Quantitatively, Pete Riccitelli, 22, a light heavyweight from Portland, Me., is the best fighter in the world. He has already had 20 fights this year, which is not only more than anyone else but, according to the Ring Record Book, more than any fighter had in all of 1965. Moreover, Pete has won 19 of the 20.
Is he, then, championship material? Well, for one thing, his opponents have been somewhat wanting qualitatively. For another, last week, following the 20th fight, in which he gained a loudly-booed split decision over Rocky Halliday of Wilkes-Barre, Pa., Pete went to the office of the Portland Press-Herald and requested that a statement announcing his retirement be written. Said Pete: "I can't take the booing."
PGA officials posted the following notice on a telephone booth situated at the first tee of the Lakewood Country Club in an effort to maintain silence during last week's Cleveland Open: "Please do not drop money in while golfers are teeing off."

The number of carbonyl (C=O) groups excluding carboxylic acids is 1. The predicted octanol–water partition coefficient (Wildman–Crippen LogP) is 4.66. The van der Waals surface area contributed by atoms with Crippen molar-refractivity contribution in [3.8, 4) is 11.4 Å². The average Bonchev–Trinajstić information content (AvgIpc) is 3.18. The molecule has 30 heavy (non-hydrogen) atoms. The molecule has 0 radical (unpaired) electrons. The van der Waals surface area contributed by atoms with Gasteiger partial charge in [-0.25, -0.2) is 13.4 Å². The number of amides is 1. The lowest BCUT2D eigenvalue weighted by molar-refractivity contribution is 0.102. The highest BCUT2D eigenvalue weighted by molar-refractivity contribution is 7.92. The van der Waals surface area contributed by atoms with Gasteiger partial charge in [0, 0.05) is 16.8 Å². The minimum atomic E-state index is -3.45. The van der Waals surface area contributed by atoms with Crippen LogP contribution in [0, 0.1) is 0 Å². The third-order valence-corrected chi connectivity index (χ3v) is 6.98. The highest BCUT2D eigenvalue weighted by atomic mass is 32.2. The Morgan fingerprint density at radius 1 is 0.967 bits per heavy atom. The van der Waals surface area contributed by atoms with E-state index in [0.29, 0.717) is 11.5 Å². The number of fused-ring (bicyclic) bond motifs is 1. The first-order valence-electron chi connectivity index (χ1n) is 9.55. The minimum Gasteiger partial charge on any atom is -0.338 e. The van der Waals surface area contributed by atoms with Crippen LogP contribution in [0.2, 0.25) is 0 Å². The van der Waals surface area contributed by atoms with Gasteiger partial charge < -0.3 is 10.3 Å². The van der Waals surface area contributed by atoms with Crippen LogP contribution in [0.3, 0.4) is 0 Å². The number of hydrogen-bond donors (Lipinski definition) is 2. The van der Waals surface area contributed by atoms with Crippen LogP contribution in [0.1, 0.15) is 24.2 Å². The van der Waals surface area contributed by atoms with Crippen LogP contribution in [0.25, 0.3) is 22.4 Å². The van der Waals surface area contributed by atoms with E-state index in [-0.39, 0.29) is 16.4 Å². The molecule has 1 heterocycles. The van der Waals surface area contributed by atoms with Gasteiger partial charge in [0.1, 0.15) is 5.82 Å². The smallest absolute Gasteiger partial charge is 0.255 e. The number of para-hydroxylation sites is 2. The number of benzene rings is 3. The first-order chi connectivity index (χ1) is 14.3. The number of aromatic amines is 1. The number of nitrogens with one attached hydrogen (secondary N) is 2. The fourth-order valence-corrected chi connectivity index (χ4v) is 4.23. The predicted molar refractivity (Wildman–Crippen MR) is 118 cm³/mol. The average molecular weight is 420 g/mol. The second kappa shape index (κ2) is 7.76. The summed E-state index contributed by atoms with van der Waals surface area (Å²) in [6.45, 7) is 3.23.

LEAD, KINDLY LIGHT
Since time immemorial, or at least for as long as the Washington State Fisheries Department has cared to count, 150 silver salmon have swum up Coal Creek, which flows on the outskirts of Seattle, to spawn. Since the last salmon passed that way, however, Interstate 405 has been built, and a 500-foot stretch of Coal Creek now goes through a culvert.
Fearing that the fish may refuse to enter the black mouth of the culvert this autumn—homing salmon don't travel at night—highway engineers have spent $3,000 rigging it with electric lights and elaborate controls so that the light inside can be adjusted to coincide with the time of day and weather conditions outside. Or, as one highway official rhapsodizes: "The illumination can be changed from the full brightness of a sunny day to romantic moonlight."
When the Orioles play at night in Baltimore, a tall, distinguished gentleman watches from a box seat. At 10 p.m. he gets up and leaves the ball park. Not at 9:59 p.m. Not at 10:01 p.m. There can be a no-hitter going, a record on the line, the possibility of a rally—no matter. At 10 p.m. he arises and departs.
The gentleman is Frank Cuccia, a Baltimore businessman who quite simply is of the opinion that ball games are unnecessarily prolonged and that two hours of baseball is enough. In the seven years that he has been standing up for what he believes in, Cuccia estimates he has seen four complete games—and had several hundred good nights' sleep.